Applications of NLP Part 8: Collapsing Anchor

A public talk by Ms Rukmini Iyer (Director, Exult! Solutions) on the Applications of NLP Part 8: Collapsing Anchor.

Collapsing anchor us a simple NLP technique that can be used on self or with a client in order to overcome negative emotions/feelings. The great thing about this technique is that it not only gets rid of the negative state, but also replaces it with a resourceful state, that puts us in a positive frame.

A Concept Note on Training Need Analysis

Methods of TNA

Training Need Analysis (TNA) is the systematic process of determining and ordering training goals, measuring training needs and deciding on priorities for training action. We identify a gap as a training need when there is a difference between the actual and required human performance in some specific areas of operations and where improved training is the most economical way of eliminating the difference.

Not every performance gap qualifies as a training need. The gaps could be due to:

  • Business environment: Where the changes in the business, such as recession or retrenchment lead to lower performance
  • Motivational needs: Which is caused due to lack of morale in employees or inaccurate recruitment
  • Work environment issues: When the work environment does not facilitate performance owing to factors such as inadequate resources, poor leadership, adverse policies, etc.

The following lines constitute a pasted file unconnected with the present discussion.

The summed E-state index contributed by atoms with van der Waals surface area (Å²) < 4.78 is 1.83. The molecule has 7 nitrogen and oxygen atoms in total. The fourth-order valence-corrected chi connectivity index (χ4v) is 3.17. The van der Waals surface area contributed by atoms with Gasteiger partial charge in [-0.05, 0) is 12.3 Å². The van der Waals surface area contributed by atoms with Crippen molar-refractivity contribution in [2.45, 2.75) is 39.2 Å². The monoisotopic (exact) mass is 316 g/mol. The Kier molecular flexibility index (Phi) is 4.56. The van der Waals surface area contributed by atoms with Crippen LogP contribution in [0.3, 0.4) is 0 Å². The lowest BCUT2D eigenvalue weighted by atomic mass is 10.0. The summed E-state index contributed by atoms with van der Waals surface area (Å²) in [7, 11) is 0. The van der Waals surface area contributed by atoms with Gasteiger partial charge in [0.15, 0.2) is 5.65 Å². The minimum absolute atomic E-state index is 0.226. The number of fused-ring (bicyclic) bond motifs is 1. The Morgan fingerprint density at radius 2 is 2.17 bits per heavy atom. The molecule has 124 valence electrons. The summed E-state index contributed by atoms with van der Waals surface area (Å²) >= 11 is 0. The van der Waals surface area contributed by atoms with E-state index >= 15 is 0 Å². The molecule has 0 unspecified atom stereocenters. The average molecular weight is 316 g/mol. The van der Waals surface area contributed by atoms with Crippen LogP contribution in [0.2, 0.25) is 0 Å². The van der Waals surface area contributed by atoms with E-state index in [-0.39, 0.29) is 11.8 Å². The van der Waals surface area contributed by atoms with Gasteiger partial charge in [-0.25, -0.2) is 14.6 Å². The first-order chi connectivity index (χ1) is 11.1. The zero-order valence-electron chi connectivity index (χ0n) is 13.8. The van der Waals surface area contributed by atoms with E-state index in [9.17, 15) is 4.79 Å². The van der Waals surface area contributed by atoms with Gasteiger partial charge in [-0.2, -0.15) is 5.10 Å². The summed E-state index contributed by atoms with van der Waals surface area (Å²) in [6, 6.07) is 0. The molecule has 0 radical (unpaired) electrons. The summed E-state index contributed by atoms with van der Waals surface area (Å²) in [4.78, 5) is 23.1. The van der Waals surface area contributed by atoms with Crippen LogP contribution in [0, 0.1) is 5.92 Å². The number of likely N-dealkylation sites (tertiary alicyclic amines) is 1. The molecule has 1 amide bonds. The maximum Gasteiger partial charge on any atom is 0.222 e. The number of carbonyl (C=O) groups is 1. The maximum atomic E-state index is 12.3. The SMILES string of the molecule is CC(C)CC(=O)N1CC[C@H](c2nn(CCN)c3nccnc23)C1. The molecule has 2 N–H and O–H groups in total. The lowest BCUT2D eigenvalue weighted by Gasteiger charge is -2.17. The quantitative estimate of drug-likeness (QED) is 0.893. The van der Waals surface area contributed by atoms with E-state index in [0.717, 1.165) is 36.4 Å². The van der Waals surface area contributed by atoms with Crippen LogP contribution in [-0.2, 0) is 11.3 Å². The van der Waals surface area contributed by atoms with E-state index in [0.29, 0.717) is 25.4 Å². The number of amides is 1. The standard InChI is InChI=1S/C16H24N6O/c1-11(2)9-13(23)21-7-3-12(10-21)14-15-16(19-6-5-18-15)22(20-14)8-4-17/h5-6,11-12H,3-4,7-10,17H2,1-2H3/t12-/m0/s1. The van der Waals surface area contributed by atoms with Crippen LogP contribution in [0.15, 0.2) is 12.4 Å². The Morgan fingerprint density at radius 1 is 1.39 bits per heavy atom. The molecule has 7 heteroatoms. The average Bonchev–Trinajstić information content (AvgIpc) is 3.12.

Benefits of TNA

Here are the benefits of doing a systematic TNA:

  • It demonstrates the organizational focus on p
  • It clearly identifies the routes to close organizational performance g
  • Through involvement, it builds internal commitment to achieve organizational targets.
  • It throws light on non-training issues, thus falsifying the assumption that training can fix all performance gaps, and in the process saving costs for the organization.

Common methods of TNA

Competency based assessments

These involve identifying competencies relevant to the roles in question through multiple methods including reference to the key result areas, interview with the incumbents, job diaries, focus groups, etc. After identifying the key competencies that enable the person to do well in a role, there are the following steps:

  • Create the competency dictionary that describes every competency and the observable levels of performance therein
  • Develop an assessment process to check for presence of the identified competencies (through assessment centre, online assessments, hybrid assessments, etc.)